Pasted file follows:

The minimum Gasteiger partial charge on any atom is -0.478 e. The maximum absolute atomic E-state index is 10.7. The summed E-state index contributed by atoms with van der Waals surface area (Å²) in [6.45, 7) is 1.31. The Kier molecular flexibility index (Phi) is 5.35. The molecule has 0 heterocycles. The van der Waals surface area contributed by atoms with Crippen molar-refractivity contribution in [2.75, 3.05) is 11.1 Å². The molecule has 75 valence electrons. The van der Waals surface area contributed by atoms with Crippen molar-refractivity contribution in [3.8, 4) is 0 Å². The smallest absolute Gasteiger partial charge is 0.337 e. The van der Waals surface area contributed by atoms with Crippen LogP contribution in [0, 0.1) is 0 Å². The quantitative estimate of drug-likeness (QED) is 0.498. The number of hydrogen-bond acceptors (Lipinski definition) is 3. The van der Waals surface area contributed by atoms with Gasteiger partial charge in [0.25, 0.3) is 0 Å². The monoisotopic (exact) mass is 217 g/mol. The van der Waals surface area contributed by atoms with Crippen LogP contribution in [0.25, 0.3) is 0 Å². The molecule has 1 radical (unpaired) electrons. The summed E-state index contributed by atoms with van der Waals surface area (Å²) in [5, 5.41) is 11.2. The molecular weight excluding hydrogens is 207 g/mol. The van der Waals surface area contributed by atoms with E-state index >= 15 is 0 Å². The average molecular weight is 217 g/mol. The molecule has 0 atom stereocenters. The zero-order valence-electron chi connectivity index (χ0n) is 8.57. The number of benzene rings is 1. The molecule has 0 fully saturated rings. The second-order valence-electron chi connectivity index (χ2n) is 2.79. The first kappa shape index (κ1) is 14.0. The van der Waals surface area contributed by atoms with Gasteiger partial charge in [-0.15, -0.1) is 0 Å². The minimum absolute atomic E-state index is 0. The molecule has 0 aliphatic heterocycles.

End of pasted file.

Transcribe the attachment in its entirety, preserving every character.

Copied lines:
The minimum Gasteiger partial charge on any atom is -0.478 e. The maximum absolute atomic E-state index is 10.7. The summed E-state index contributed by atoms with van der Waals surface area (Å²) in [6.45, 7) is 1.31. The Kier molecular flexibility index (Phi) is 5.35. The molecule has 0 heterocycles. The van der Waals surface area contributed by atoms with Crippen molar-refractivity contribution in [2.75, 3.05) is 11.1 Å². The molecule has 75 valence electrons. The van der Waals surface area contributed by atoms with Crippen molar-refractivity contribution in [3.8, 4) is 0 Å². The smallest absolute Gasteiger partial charge is 0.337 e. The van der Waals surface area contributed by atoms with Crippen LogP contribution in [0, 0.1) is 0 Å². The quantitative estimate of drug-likeness (QED) is 0.498. The number of hydrogen-bond acceptors (Lipinski definition) is 3. The van der Waals surface area contributed by atoms with Gasteiger partial charge in [0.25, 0.3) is 0 Å². The monoisotopic (exact) mass is 217 g/mol. The van der Waals surface area contributed by atoms with Crippen LogP contribution in [0.25, 0.3) is 0 Å². The molecule has 1 radical (unpaired) electrons. The summed E-state index contributed by atoms with van der Waals surface area (Å²) in [5, 5.41) is 11.2. The molecular weight excluding hydrogens is 207 g/mol. The van der Waals surface area contributed by atoms with E-state index >= 15 is 0 Å². The average molecular weight is 217 g/mol. The molecule has 0 atom stereocenters. The zero-order valence-electron chi connectivity index (χ0n) is 8.57. The number of benzene rings is 1. The molecule has 0 fully saturated rings. The second-order valence-electron chi connectivity index (χ2n) is 2.79. The first kappa shape index (κ1) is 14.0. The van der Waals surface area contributed by atoms with Gasteiger partial charge in [-0.15, -0.1) is 0 Å². The minimum absolute atomic E-state index is 0. The molecule has 0 aliphatic heterocycles.